French President Emmanuel Macron’s veto against the accession of North Macedonia to the EU will open the door to external influence in the Western Balkans region, according to Syriza’s MEP Stelios Kouloglou.
“When Macron decided to exercise his veto, he took into consideration neither the political stability of the Western Balkans, the importance of external influence, nor the people of North Macedonia. He just played his game with Germany,” Kouloglou said, speaking to North Macedonian television over the weekend.
“I understand the frustration, but you have to wait, because I believe that the EU’s position will change,” he added. “At the very least, we can achieve the decoupling of the candidacies of North Macedonia and Albania.” Kouloglou’s leftist Syriza party signed a name change agreement with North Macedonia’s Prime Minister Zoran Zaev earlier this year.
On Sunday, North Macedonia’s political leaders agreed to hold early elections in April, after the EU blocked the start of membership talks. “We have reached a consensus for the elections to be held on 12 April 2020,” Prime Minister Zoran Zaev said after the meeting of main political leaders with President Stevo Pendarovski.
Meanwhile, on Friday, EU leaders failed to agree on opening Skopje’s accession negotiations, mostly because of opposition from France. Denmark and the Netherlands have also joined France’s opposition. The issue is now put on hold until next spring.
Zaev has proposed a snap election as a result of the EU decision, which he called a “historic mistake.” Zaev will resign on 3 January and a technical government will be appointed.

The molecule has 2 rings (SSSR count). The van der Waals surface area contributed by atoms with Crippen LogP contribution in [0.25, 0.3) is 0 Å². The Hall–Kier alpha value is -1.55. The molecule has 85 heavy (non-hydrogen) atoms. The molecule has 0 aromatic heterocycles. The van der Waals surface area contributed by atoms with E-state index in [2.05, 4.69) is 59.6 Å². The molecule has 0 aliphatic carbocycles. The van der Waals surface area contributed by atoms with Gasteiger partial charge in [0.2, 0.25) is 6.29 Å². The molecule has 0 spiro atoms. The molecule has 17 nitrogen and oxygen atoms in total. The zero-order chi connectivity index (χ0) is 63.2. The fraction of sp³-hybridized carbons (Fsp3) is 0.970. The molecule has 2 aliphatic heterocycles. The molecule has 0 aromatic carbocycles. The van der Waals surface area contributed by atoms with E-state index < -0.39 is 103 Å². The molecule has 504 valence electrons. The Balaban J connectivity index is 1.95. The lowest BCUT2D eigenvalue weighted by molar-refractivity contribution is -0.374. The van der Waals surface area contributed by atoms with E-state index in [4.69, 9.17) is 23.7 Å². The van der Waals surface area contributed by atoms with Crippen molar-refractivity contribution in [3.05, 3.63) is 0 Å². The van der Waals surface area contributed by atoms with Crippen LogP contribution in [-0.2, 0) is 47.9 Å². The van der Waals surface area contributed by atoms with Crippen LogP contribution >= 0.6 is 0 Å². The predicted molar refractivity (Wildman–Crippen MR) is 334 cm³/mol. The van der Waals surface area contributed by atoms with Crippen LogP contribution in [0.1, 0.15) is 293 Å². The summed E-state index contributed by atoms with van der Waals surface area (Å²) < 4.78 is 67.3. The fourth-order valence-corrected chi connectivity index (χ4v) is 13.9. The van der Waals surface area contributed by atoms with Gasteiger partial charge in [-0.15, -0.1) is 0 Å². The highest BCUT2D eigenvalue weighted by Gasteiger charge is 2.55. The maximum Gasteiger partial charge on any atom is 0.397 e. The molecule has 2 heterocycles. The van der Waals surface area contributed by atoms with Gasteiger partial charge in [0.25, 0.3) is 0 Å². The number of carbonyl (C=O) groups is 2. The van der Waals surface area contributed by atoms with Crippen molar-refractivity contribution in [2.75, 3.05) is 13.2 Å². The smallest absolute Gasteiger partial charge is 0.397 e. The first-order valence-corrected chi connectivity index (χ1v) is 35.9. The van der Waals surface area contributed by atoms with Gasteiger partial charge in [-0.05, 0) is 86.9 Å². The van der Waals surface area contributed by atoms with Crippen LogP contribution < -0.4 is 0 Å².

Under the law, the prime minister must resign 100 days ahead of the polls, and a technical government that will include both the ruling coalition and the opposition is to be voted in by parliament.
However, “the unanimous view of all parties is that Euro-Atlantic integration is our goal… and these aspirations of the country will remain,” Zaev told reporters after the meeting.
Zaev and his Social Democrats came to power in 2017, ousting the right-wing party of former strongman Nikola Gruevski, who had dominated the country for a decade.
Since then, his government has poured all of its political capital into putting North Macedonia on the path to NATO and EU membership.
The vast majority of EU countries have expressed their disappointment with France’s stance.
Roland Freudenstein, policy director of Wilfried Martens Centre for European Studies, the official think tank of the European People’s Party (EPP), told EURACTIV.com last week that the stance of Macron’s government isolated the country, adding to several “recent setbacks of French European policy”.
“There is the problem of the Union’s credibility in the Western Balkans as accession talks were promised at a political level, as well as the danger that these countries are being pushed into the open arms of Russia, China and Turkey if the EU doesn’t show that it is serious about enlargement,” he said, adding that Paris “also damages the EU’s regional interests”.
MEP Nathalie Loiseau of Renew Europe told EURACTIV that thousands of Albanians come to France and seek asylum: “How can we open negotiations with Albania?” she wondered. She said Albanians go to France without a visa and then request to benefit from refugee status, which is often denied to them.
“Either thousands of Albanians deserve refugee status, which in itself questions whether Albania can be an EU candidate. Or human traffickers and the mafia are operating from Albania to Western Europe and encourage illegal migration. Therefore the fight against organised crime needs to be improved in Albania,” the French politician said.
No elections in Albania
However in Tirana, Albanian Prime Minister Edi Rama has ruled out any scenario for elections.
“Not only we won’t go to early elections, we will carry on working like before. On 19 October the sun will rise again. Albania has no need to go to early elections, because the country did all it had to do for this process,” he said.
“If early elections could resolve the problem between France and Germany I would seriously consider them”, Rama added.
[Edited by Samuel Stolton]